Everybody Needs A Mindful Moment

I have had my share of deeply mindful moments. Today was special. I looked out the window and it was snowing as had been predicted a few days ago. The snow started at about eight in the morning and it was a truly beautiful sight. The thick flakes created a very serene moment. I started getting my camera ready to make a short video clip to send to my grandson who does not get to see snow where he lives. Then I noticed the battery needed charging. I looked outside again and the beautiful white flakes had turned to rain. I had missed the moment.

It is too often that we want to photograph something to capture the moment forever on film but we miss the real moment. There may have been a squirrel frolicking about, also mesmerized by the snow. I may have missed someone looking up in awe of the heavenly white showers.

About a half hour later it started snowing again but it was not the same. The flakes were not as thick. The magic if you will was simply not present.I was so disappointed.

On snowy or rainy days I usually sit to paint or draw. I sat and tried to paint a snowy landscape. I ended up tearing up the paper and doodled instead. I later colored in the blank spaces. The colors reminded me of springtime. My mood changed almost immediately. I had lost that one moment I wanted to videotape but I was able to shift to a new mindset.

Sometimes mindful moments are purposeful and truly meant to help us shift gears to think about other things that help us to be more creative. A video camera captures special moments. Today my special moment was when I doodled my way into springtime. Only about five more weeks to go according to the ground hog. I cannot wait to sit and watch the flowers bloom.

Mindful Hearts

This week I came across a few “feel good” stories about people being mindful of the mishaps and tragedies of other people. They were truly heart warming. I wonder how these events come about. Is it that someone just happens to be at the right place at the right time? Is it a sudden awakening of kindness? Is it accidental? Was there a divine plan in the works because someone had to learn one of life’s lessons?

I believe that we can develop a mindful heart. I think it happens when you are surrounded by others that are constantly demonstrating how humans work because humans have feelings. I think a mindful heart is a lifelong experience. You show up and just pay attention to the needs of others. We see this a lot during disasters, and moments of human calamity.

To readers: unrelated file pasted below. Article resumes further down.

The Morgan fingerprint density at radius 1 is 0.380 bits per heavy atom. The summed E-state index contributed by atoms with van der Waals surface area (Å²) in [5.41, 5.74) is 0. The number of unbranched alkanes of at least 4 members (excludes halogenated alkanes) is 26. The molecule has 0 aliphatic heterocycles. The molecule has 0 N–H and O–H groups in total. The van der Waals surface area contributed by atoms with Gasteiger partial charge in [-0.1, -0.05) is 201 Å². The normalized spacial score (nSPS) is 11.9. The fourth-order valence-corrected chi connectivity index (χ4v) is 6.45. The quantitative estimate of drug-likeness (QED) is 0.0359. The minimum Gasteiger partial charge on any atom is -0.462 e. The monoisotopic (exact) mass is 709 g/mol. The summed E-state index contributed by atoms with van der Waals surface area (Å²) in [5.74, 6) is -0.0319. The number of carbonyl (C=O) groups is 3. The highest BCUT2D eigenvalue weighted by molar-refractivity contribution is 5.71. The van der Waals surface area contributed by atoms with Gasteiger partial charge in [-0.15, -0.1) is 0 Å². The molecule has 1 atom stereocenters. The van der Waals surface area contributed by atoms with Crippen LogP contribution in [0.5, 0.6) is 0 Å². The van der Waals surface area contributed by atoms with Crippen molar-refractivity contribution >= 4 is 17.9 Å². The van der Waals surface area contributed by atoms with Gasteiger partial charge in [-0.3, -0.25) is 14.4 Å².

Growing up I watched my dad being mindful of the needs of others. I remember he would take me to neighborhoods that were run down and where deep poverty was present. He’d donate loaves of bread and other foods to soup kitchens. He never walked by someone who asked him for some change or not offer a smile. He never judged and never questioned. He told me once that it was important to watch people and look into their eyes because eyes always tell the truth about a person’s situation.

When my dad passed I remember that many people came to the funeral service to pay their respects. Many of them I had never seen before. But every one of them had a story to tell about how my father had been kind to them. The stories made me proud.

I believe my dad had a mindful heart. He cared about people. He hated to see anyone suffering. He was compassionate.

I think we all need to look around and be more attentive to the needs of others. These days there seems to be so much bickering about this or that and we lose sight of the things that truly matter and that we need to help fix. It could be as simple as writing to elected official on a given issue. It could be that you become a little more passionate about giving and making your community a better place.

Just think; our hearts all beat the same way. When we are born our hearts are beating and had been beating from the start and when we pass our hearts stop the same way. Listen to your heart beat while you can and know that it may connect to someone else who may need a friend or a helping hand. February commemorates love and  friendship. I think this is a great time to start being a little more heart mindful.

Getting Into The Rhythm of Mindfulness

Every exercise to become thinner, healthier or simply more at ease takes time and lots of patience. There is a certain rhythm and pace that you will need to develop as you become more mindful.

I developed a short-term plan for myself at the beginning of my journey. I think of myself as a spiritual person. I pray. I meditate. I like to read to become inspired.